In keeping with the very disappointing industry trend, the manual has a few problems. I found a bit strange that there was no manual included in the box that I received, and I therefore downloaded it from the Burson website. I discovered on page 3 of this downloaded manual, a QR code with a note explaining that this code will bring you to a website where you can download the manual. HUH! Well, it turns out that the download version of the manual contains links to web pages where the necessary USB interface setup guides and Windows Drivers can be found. There is also a link to the Warranty data as well as to the pages mentioned above where additional technical information is provided. (however, many people will find this additional information way to technical)
The manual does cover the basics, but sometimes just barely so. For example, listing the filters in the specifications with no information about what they do or how to use them. Not even a listing of the default settings! There is no quantitative information on the Pre-Amp out level. There are no input or output impedance values given for the analog stage. (Note: I did find this information on the Specification page on the Burson web site!) There is no explanation of how the HEA Level (Gain) setting works. The manual could certainly benefit from adding a simple block diagram showing how the various inputs and outputs are switched and processed as well as some sort of chart to explain all of the filters. My late 1990's B&K preamp has such a block diagram in the manual and I have referred to it many times over the years.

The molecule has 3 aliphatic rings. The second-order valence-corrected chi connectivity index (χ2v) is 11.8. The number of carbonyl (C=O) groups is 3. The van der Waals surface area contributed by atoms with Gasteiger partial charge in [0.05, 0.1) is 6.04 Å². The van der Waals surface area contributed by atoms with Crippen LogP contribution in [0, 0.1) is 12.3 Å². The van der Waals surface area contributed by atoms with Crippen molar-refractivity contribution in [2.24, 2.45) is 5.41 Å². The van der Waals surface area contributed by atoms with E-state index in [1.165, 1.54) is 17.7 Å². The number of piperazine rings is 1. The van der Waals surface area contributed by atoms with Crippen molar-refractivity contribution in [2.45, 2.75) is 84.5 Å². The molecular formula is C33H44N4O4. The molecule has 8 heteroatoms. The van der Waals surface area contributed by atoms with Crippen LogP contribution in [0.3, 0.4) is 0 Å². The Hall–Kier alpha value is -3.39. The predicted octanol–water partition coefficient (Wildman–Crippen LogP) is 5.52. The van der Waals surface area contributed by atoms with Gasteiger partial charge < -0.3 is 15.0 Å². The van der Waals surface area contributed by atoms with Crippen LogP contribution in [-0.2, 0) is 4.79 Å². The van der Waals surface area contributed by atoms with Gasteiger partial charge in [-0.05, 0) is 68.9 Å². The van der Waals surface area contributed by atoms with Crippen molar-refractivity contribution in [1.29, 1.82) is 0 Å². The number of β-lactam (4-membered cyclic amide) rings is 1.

There is no warning in the manual to explain that running some headphones on the high gain setting may be harmful to the health of your headphones, not to mention your eardrums. There is, however, a line in the manual, on page 5, explaining that one must never connect or disconnect the headphones while music is playing as this may damage the unit. I wonder how many people read this line only after having done this?
The owner's manual is part of the experience of owning a stereo component. If the manual has a high-quality look and feel, this impression rubs off on the equipment, but the contrary is also true. Burson, and many others for that matter, should invest some effort into making their manual up to the standards of their product.
[Fast forward to Part 2 (sound, settings and conclusions)]